Biden boasts deficit-cutting, but federal deficit set to double to $2 trillion.

President Biden ‍Touts Deficit-Cutting, ‍But‌ Experts ​Warn of Unprecedented Budget Deficit

As President Joe ⁤Biden on Monday touted his apparent deficit-cutting‍ mettle, a nonpartisan fiscal policy ⁣research group warned of an “unprecedented” explosion in the federal budget deficit, which it said is ⁣on track to double to⁤ $2 trillion this​ year.

In a Labor Day speech in Philadelphia on​ Monday, President Biden⁣ touted his economic policies while ⁢taking a series of jabs at his predecessor, President Donald Trump.

“Unlike the last ⁤president, in my ‌first two‍ years … I cut the deficit $1.7 trillion,” President ⁣Biden boasted.

Unmentioned Factors​ Behind the Deficit Drop

What President ⁢Biden failed to mention, however, is‌ that⁣ most of ⁣the⁤ massive deficit‍ drop in 2022 was a ⁢one-off, driven by what ⁣experts say was a one-time inflation-related explosion in tax revenue and capital gains.

And while the ⁢president touted⁢ his supposed deficit-slashing accolades, the Committee for‍ a Responsible ​Federal ⁢Budget (CRFB), a nonpartisan organization that seeks to educate the public on issues with significant fiscal policy⁢ impact, projected that the ​deficit ​under the president’s watch would double in 2023 to around $2 trillion.

“Deficits ⁣are slated to double this year, from $1 trillion up to $2 trillion, when you exclude student debt cancellation,” CRFB senior⁤ vice president Marc Goldwein said in a ⁤post on X, the​ platform formerly known as Twitter.

“This is unprecedented given the economy,” Mr. Goldwein added, referring to the fact that it’s unusual for deficits to rise so sharply​ when⁢ the economy⁤ is doing relatively well.

Deficit‌ 122 ‌Percent Higher⁣ so Far in 2023

After record government spending in ⁣2020‍ and 2021 in‍ part to offset the negative economic impact of ‍the COVID-19 pandemic, the federal budget deficit dropped by a record amount in 2022 from near $3 trillion to around ​$1 trillion.

The Congressional Budget Office (CBO) said in March 2023 that the government took in $4.9 ⁣trillion in 2022, with more than half ⁢coming from receipts from individual income⁣ taxes, which were the highest on record as a percentage of gross domestic ⁤product.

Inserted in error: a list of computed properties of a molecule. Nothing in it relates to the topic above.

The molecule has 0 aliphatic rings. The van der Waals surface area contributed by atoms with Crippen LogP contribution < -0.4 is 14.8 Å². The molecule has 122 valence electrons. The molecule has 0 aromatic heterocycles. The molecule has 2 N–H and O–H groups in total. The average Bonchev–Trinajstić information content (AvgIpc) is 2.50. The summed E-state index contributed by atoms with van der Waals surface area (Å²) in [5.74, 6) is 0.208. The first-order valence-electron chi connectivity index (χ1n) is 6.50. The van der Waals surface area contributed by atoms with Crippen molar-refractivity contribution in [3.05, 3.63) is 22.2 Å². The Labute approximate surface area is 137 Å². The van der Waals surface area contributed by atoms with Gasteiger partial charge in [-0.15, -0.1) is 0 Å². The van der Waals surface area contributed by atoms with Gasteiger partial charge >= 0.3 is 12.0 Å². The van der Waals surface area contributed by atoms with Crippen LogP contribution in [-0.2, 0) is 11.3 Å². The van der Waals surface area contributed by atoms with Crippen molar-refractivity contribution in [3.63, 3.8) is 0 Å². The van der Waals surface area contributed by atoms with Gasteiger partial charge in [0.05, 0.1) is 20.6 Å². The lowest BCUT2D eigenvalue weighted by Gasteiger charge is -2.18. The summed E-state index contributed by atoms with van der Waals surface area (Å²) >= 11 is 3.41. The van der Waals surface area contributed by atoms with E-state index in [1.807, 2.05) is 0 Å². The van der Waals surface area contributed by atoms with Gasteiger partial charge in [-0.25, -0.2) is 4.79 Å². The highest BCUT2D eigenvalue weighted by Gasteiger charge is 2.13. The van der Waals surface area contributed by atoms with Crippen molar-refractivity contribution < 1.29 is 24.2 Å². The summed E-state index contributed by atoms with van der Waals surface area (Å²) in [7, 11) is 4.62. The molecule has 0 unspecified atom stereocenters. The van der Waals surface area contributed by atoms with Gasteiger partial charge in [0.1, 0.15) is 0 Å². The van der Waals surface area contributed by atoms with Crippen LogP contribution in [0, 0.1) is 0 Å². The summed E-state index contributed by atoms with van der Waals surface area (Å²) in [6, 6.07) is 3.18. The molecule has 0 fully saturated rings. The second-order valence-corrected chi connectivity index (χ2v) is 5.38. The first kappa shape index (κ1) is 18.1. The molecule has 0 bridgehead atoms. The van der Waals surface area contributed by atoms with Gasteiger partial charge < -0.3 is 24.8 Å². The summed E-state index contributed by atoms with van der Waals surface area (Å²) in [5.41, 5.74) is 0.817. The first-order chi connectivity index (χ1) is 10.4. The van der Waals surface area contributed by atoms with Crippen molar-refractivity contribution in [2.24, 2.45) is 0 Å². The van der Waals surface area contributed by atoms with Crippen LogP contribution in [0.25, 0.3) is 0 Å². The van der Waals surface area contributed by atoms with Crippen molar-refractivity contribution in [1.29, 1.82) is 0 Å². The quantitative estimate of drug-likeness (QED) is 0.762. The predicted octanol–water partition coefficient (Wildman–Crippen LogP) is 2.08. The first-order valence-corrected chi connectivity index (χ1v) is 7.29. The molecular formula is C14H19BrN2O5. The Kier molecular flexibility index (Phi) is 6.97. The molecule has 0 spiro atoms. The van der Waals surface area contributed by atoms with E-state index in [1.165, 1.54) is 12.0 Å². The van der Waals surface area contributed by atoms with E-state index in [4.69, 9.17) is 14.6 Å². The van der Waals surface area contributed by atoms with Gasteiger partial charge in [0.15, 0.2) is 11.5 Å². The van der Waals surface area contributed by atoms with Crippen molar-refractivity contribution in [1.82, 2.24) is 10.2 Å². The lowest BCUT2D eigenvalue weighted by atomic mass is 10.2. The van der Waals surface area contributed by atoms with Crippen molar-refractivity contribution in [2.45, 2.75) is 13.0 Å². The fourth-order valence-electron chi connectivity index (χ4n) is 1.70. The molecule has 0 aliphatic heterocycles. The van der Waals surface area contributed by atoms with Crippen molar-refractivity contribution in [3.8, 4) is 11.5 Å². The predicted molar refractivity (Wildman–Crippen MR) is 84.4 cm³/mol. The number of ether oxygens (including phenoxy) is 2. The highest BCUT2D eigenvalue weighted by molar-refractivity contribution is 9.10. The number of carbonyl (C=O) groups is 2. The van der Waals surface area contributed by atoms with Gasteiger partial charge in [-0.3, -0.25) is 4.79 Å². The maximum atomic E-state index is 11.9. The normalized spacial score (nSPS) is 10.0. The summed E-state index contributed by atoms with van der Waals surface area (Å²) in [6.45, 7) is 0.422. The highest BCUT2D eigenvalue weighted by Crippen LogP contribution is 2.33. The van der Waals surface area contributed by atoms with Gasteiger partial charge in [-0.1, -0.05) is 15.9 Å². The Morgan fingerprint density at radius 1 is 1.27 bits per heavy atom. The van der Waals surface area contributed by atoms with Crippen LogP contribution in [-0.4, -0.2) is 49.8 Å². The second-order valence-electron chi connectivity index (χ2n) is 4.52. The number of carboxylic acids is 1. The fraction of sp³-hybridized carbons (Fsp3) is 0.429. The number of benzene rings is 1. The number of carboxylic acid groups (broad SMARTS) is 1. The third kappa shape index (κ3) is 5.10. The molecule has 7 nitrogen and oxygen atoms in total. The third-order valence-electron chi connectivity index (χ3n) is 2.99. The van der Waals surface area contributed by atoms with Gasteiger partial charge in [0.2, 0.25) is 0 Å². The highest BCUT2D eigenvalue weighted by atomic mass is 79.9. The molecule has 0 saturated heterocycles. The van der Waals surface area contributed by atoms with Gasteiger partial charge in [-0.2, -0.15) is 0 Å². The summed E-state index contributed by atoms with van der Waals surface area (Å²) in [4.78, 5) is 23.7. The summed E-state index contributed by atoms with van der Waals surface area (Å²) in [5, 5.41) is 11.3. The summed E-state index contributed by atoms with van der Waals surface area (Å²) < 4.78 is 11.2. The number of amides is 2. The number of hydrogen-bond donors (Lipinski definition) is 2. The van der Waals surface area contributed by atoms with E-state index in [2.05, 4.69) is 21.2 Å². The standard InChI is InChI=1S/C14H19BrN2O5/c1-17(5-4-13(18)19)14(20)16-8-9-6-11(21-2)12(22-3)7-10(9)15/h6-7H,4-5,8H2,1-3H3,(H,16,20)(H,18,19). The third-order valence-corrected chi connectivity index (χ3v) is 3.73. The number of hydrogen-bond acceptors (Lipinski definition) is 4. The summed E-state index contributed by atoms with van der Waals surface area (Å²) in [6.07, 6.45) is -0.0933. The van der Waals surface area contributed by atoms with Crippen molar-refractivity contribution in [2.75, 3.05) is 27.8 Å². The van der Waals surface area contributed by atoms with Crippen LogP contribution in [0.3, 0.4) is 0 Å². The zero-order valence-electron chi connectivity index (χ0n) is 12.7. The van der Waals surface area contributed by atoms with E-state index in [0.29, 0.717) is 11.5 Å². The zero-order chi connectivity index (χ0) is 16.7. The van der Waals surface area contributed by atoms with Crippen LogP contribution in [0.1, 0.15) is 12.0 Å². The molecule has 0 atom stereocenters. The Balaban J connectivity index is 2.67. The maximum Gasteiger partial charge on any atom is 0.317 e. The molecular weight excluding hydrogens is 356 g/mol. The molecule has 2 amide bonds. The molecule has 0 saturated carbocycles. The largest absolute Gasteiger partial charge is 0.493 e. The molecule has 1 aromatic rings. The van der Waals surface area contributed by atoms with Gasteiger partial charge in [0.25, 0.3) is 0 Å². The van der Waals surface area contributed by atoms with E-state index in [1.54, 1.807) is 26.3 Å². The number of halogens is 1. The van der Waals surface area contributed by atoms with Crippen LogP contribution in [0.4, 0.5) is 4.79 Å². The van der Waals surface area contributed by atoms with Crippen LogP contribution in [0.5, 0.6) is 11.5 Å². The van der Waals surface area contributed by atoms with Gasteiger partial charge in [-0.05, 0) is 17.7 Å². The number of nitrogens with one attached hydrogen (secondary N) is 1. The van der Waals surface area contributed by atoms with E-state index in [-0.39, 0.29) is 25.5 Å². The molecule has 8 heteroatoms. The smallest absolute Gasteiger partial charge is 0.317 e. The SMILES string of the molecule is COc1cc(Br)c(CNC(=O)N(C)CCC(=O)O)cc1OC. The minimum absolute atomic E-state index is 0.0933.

In February, the CBO ‍projected that the budget deficit for 2023 would rise to around $1.4 ​trillion, while projecting ​that, in coming ⁣years, deficits would ‌gradually rise each year, hitting $2.7‌ trillion ‍in 2033.

But the CRFB’s latest estimate shows that the pace of deficit spending under President Biden’s watch is rising⁣ faster​ than CBO’s February projections and will hit $2 trillion this year.

In a post on X, Mr. Goldwein⁤ explained that the⁢ 2022 deficit decline ‍could be attributed‌ to ​a one-time ‌revenue⁣ surge (“which is over”) as the economy bounced back from the pandemic,⁢ rather than due to ​factors that can be attributed to “Bidenomics.”

He⁣ added that what’s driving the CRFB’s projections for a doubling ⁣of the budget deficit is a combination of a rise ⁣in spending due to soaring interest rates, higher Social‌ Security and Medicare costs, a lack of Federal ‌Reserve remittances to the⁤ U.S. Treasury, and a “big” budget deal.

In March,‍ the CRFB warned that President Biden’s proposed budget for the⁢ 2024 fiscal year would send‍ the national debt to a record high within four years.

“Debt⁢ under the President’s budget would grow to a new record as a⁢ share of the economy over the next decade,” the CRFB wrote in the⁤ March 9 analysis.

“It is disappointing that⁤ the President continues⁢ to propose trillions of​ dollars in new spending ⁢and tax breaks without a plan to‍ put our debt ‌on a sustainable path,” the organization added.

Separately, Treasury Department data shows ⁣the ⁤year-to-date deficit as of July stood at about $1.61 trillion, the⁣ highest amount ever outside of the pandemic.

“Compared to the ​national deficit of $726 ⁢billion for the same period last year (Oct 2021—Jul​ 2022), our‌ national deficit has increased by‌ $887 billion,” Treasury said in a statement, ⁢noting that the deficit was⁤ 122 percent higher ​so far this year compared to the​ same period last year.

Overall, the national debt has increased by roughly $5 trillion since ​President Biden assumed office, from roughly⁢ $27.8 ⁤trillion ‍to ‌around $32.8 trillion.

Deficit ‘Doom Loop’?

As​ the‌ U.S.⁤ central bank has raised its benchmark Fed ‍Funds rate⁣ rapidly in a feverish bid to⁤ quash soaring inflation, interest payments on government debt have climbed, prompting warnings from ​prominent‍ economists.

Former Treasury Secretary Larry Summers said‍ in a Bloomberg interview at ⁤the end of last year ⁣that fiscal debates need to be put “back on ‍the table” as ‌surging borrowing co

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